On June 21st I had bi-lateral knee replacement surgery. It was a long time coming, despite the fact that I refused to admit it until the end when I really had no choice…do it or forget about walking.
Those who are familiar with my thinking know that, in general, I am not in favor of mechanistic medicine when it replaces functional medicine. But surgery is essentially a mechanical procedure and mechanism is therefore rational in that field.
The application of mechanistic principles has resulted in remarkable advances in the medical specialties in America for two reasons: 1) Because mechanistic thinking and practice develops in the direction of greater specialization and 2) Because a relatively free market economy such as ours allows for the development of unlimited technological advances.
I made the appointment, had the surgery and 2 days post-op I took my first tentative steps. I was incredibly fortunate to have a surgeon, Dr. Thomas Meade, that performed the most state-of-the-art surgery possible. The skin covering my knees looked like they had zippers on them because the staples were placed so close together that they looked like the teeth of a zipper, apparently distinctive enough so that every doctor and nurse in the rehab hospital I went to afterward said, “Oh, this is Dr. Meade’s work!” I was also fortunate to be in hospitals that provided the highest level of compassionate, human and humane care one could ask for.
Everyone asked me about the pain…but there was none. From the first day, my only discomfort was from the swelling which resulted in stiffness and limited motion. Now 10 weeks later, the zippers are gone, the swelling has almost disappeared and I walk at least one mile a day, at a pretty good clip. After six weeks I was discharged from physical therapy and now am back to almost full-time practice. I was 79 on July 20th, and tell everyone I got new knees for my birthday!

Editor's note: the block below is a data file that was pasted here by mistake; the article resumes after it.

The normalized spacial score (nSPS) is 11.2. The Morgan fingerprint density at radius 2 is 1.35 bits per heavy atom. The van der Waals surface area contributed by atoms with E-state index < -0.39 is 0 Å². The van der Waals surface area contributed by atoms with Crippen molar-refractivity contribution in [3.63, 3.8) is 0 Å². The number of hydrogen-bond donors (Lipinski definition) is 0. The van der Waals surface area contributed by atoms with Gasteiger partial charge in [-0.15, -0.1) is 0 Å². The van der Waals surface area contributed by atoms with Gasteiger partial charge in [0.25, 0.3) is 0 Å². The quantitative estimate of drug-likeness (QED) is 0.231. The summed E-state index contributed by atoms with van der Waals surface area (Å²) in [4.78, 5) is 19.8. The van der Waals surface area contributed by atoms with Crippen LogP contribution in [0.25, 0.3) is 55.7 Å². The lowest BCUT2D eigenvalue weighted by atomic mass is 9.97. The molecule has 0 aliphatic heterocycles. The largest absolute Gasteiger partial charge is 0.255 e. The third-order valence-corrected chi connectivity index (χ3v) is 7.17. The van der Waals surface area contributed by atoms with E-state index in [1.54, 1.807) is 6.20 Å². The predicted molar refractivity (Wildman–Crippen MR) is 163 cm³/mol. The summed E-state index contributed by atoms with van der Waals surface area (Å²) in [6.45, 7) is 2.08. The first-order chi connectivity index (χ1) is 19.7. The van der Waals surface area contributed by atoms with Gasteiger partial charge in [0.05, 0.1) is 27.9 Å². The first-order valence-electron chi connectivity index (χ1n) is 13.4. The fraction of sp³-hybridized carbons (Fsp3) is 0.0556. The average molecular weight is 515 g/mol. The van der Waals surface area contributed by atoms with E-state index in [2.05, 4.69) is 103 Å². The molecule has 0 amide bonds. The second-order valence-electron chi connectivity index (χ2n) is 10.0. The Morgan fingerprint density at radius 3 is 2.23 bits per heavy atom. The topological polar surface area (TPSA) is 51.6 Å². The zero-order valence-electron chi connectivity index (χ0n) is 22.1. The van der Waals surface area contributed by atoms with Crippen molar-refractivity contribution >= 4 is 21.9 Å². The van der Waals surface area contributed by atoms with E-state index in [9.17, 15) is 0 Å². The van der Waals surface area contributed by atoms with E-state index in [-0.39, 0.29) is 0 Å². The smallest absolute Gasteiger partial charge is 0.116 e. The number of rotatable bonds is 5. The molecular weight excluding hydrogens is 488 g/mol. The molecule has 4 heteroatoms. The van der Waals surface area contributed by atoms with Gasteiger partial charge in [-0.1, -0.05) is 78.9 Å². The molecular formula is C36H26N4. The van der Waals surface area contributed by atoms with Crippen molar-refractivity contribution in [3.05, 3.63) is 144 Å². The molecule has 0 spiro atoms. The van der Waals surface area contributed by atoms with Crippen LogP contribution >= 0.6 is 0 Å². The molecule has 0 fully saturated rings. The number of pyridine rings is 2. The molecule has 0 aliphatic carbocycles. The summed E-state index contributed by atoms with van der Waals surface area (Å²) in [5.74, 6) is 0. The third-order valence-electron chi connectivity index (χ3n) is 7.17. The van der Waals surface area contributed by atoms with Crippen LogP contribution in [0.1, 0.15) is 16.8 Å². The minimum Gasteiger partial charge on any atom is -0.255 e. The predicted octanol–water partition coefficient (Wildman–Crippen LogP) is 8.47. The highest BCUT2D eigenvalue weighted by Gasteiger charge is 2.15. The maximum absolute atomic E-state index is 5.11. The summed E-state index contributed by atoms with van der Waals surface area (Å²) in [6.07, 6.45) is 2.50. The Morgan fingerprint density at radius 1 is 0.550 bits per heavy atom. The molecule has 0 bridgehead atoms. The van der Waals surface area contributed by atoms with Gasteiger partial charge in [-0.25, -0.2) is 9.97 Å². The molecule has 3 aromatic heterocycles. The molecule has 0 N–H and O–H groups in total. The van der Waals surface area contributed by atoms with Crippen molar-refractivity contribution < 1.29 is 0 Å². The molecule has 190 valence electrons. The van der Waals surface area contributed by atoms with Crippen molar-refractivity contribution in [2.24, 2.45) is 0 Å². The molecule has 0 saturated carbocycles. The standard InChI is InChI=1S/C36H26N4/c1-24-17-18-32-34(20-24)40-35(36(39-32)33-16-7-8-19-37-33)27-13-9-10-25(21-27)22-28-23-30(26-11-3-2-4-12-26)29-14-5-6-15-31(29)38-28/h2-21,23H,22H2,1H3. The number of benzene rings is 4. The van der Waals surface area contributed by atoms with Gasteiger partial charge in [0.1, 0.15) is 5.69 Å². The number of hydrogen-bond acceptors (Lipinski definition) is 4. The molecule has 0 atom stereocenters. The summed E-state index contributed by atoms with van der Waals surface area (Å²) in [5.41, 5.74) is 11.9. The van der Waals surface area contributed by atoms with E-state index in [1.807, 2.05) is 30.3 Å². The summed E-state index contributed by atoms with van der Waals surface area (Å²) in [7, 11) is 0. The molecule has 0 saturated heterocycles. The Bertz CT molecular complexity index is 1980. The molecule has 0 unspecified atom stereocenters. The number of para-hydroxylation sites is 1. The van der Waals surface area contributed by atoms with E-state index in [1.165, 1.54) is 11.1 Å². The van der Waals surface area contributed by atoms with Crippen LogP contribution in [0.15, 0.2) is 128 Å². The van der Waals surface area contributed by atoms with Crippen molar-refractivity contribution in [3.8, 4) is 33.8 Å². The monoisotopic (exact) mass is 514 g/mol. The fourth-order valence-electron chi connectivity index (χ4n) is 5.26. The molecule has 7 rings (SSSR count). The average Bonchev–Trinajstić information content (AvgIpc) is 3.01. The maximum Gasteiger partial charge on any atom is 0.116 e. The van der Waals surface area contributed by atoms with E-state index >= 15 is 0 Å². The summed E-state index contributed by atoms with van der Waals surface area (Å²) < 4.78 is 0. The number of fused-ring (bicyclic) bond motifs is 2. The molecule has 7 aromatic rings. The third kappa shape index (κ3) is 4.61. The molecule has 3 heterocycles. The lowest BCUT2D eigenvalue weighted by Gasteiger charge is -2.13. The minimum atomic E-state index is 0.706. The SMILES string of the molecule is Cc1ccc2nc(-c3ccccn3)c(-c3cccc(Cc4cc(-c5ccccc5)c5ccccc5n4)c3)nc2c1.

I read about the health care in Cuba, and I wonder what my story would be like there. I saw the hospital bill for my eight day stay, and almost fainted. I didn’t pay for it directly…Medicare and my secondary insurance did, though I’ve been paying my dues for many, many years. (And still do, because I continue to work and pay the maximum into the Medicare fund, as well as paying for private supplemental insurance.) But I’m so grateful to be living in a place that has the best health care imaginable…I haven’t heard of anyone going to Cuba, Bulgaria, or even Great Britain for that matter, for a special surgical/medical procedure.
So all in all, I’m pretty lucky…to be living at this time, in this place…this great United States of America.